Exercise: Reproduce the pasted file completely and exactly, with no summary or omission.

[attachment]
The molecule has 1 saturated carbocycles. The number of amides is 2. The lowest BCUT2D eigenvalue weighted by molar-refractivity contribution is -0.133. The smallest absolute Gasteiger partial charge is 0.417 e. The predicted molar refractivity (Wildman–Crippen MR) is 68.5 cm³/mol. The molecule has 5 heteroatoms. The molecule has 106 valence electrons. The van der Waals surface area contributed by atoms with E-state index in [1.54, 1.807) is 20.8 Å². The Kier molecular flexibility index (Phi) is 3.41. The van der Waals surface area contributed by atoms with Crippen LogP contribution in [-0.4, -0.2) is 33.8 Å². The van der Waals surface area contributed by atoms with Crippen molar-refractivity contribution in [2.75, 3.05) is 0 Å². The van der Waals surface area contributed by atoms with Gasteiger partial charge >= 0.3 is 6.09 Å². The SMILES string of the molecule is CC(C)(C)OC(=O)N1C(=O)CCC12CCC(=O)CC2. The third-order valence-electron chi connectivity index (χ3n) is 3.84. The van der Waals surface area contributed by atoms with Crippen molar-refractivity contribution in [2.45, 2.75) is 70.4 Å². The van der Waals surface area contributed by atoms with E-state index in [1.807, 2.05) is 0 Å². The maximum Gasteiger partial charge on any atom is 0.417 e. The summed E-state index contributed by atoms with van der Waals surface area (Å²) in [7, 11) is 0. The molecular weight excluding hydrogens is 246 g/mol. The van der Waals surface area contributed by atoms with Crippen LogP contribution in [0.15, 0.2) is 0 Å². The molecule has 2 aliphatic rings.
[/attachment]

The molecule has 1 saturated carbocycles. The number of amides is 2. The lowest BCUT2D eigenvalue weighted by molar-refractivity contribution is -0.133. The smallest absolute Gasteiger partial charge is 0.417 e. The predicted molar refractivity (Wildman–Crippen MR) is 68.5 cm³/mol. The molecule has 5 heteroatoms. The molecule has 106 valence electrons. The van der Waals surface area contributed by atoms with E-state index in [1.54, 1.807) is 20.8 Å². The Kier molecular flexibility index (Phi) is 3.41. The van der Waals surface area contributed by atoms with Crippen LogP contribution in [-0.4, -0.2) is 33.8 Å². The van der Waals surface area contributed by atoms with Crippen molar-refractivity contribution in [2.75, 3.05) is 0 Å². The van der Waals surface area contributed by atoms with Gasteiger partial charge >= 0.3 is 6.09 Å². The SMILES string of the molecule is CC(C)(C)OC(=O)N1C(=O)CCC12CCC(=O)CC2. The third-order valence-electron chi connectivity index (χ3n) is 3.84. The van der Waals surface area contributed by atoms with Crippen molar-refractivity contribution in [2.45, 2.75) is 70.4 Å². The van der Waals surface area contributed by atoms with E-state index in [1.807, 2.05) is 0 Å². The maximum Gasteiger partial charge on any atom is 0.417 e. The summed E-state index contributed by atoms with van der Waals surface area (Å²) in [7, 11) is 0. The molecular weight excluding hydrogens is 246 g/mol. The van der Waals surface area contributed by atoms with Crippen LogP contribution in [0.15, 0.2) is 0 Å². The molecule has 2 aliphatic rings.